Last Updated on Sep 01, 2014

Frequently Asked Questions

1. Who performs an exercise stress test?

An exercise stress test is usually ordered by a General Physician or a Cardiologist. It is performed by a doctor and/or trained technician.

2. Is there any risk associated with an exercise stress test?

Stress tests are generally safe. However, rarely patients may faint, develop chest pain or collapse. Heart attacks or dangerous arrhythmias are further rarer. People already known to have weak hearts are not given this test.

3. Is there a limitation for this test? Or is it perfectly accurate?

The accuracy of a stress test in young or middle-aged women with symptoms that are not typical of heart disease has been found to be low.

4. What if I have taken Viagra in the past 24 hours and I have to take the stress test?

Notify your doctor. This is because if you have taken the drug, dangerous side effects like drastic drop of blood pressure may occur, especially when a drug called nitroglycerin is required to relieve chest pain during the test.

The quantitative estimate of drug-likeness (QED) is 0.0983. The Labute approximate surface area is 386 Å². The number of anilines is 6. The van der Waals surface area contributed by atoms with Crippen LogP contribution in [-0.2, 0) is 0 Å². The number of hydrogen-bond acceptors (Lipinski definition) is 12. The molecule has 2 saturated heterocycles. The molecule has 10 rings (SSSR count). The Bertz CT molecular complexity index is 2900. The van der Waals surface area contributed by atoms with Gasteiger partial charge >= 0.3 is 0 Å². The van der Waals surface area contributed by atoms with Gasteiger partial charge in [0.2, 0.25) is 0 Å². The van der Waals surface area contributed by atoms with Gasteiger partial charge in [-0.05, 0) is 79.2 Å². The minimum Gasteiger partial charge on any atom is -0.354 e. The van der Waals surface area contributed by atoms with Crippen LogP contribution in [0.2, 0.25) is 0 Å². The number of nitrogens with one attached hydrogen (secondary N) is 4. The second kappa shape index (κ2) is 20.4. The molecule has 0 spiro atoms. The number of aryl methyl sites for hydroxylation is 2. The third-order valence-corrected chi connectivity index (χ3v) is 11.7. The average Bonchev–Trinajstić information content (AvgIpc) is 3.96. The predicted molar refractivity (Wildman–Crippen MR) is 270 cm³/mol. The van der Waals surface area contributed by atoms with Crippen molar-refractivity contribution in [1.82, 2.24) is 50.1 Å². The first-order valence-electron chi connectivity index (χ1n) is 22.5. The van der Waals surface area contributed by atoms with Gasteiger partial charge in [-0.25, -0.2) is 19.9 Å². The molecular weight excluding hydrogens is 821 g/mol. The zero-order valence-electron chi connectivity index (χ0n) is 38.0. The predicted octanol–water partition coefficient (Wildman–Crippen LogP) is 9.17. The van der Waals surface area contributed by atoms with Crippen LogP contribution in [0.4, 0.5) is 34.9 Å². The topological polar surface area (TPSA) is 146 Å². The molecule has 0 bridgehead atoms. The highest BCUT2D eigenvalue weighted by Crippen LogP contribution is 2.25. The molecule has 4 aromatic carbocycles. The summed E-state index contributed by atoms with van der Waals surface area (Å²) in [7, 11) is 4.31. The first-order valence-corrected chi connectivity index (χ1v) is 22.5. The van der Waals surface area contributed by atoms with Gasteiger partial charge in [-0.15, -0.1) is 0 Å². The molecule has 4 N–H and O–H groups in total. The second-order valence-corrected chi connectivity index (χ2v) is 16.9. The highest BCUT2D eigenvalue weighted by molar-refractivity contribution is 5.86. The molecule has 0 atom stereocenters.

5. Are there other types of stress tests?

The different types of stress tests are:
  • Treadmill stress test: This is the commonly performed test that is described above.
  • Dobutamine or Adenosine Stress Test: This is for patients who cannot exercise. Instead of exercising, the patient is given drugs that evoke response in the heart.
  • Stress echocardiogram: Performed similar to the exercise stress test. It provides finer details about blood flow to the heart.
  • Nuclear stress test: This test uses a small amount of radioactive substance. The test delivers a clear picture of the heart. It helps to better localise the healthy and unhealthy parts of the heart.

6. Can patients who cannot exercise take the exercise stress test?

There is a Dobutamine or Adenosine Stress Test for patients who cannot exercise. Drugs are used to evoke the same effect that exercise produces in the heart.

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